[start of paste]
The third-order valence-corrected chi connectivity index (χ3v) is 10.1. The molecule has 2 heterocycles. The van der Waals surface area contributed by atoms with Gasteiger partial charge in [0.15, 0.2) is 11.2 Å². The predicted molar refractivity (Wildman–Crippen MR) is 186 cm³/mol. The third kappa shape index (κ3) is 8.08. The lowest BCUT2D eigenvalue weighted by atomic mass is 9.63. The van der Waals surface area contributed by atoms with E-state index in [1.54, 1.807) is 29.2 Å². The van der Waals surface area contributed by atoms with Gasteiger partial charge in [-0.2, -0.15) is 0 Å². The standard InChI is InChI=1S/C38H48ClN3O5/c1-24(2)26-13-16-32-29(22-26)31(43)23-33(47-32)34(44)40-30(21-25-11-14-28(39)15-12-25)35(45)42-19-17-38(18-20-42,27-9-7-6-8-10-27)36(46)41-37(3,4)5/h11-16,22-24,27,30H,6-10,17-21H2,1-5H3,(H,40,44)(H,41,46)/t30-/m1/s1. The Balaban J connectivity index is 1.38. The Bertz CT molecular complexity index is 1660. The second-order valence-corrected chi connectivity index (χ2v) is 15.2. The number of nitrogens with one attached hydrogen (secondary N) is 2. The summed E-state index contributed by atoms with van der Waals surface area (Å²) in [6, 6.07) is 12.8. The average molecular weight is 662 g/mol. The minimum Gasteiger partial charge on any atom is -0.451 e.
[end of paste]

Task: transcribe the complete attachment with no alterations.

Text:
The third-order valence-corrected chi connectivity index (χ3v) is 10.1. The molecule has 2 heterocycles. The van der Waals surface area contributed by atoms with Gasteiger partial charge in [0.15, 0.2) is 11.2 Å². The predicted molar refractivity (Wildman–Crippen MR) is 186 cm³/mol. The third kappa shape index (κ3) is 8.08. The lowest BCUT2D eigenvalue weighted by atomic mass is 9.63. The van der Waals surface area contributed by atoms with E-state index in [1.54, 1.807) is 29.2 Å². The van der Waals surface area contributed by atoms with Gasteiger partial charge in [-0.2, -0.15) is 0 Å². The standard InChI is InChI=1S/C38H48ClN3O5/c1-24(2)26-13-16-32-29(22-26)31(43)23-33(47-32)34(44)40-30(21-25-11-14-28(39)15-12-25)35(45)42-19-17-38(18-20-42,27-9-7-6-8-10-27)36(46)41-37(3,4)5/h11-16,22-24,27,30H,6-10,17-21H2,1-5H3,(H,40,44)(H,41,46)/t30-/m1/s1. The Balaban J connectivity index is 1.38. The Bertz CT molecular complexity index is 1660. The second-order valence-corrected chi connectivity index (χ2v) is 15.2. The number of nitrogens with one attached hydrogen (secondary N) is 2. The summed E-state index contributed by atoms with van der Waals surface area (Å²) in [6, 6.07) is 12.8. The average molecular weight is 662 g/mol. The minimum Gasteiger partial charge on any atom is -0.451 e.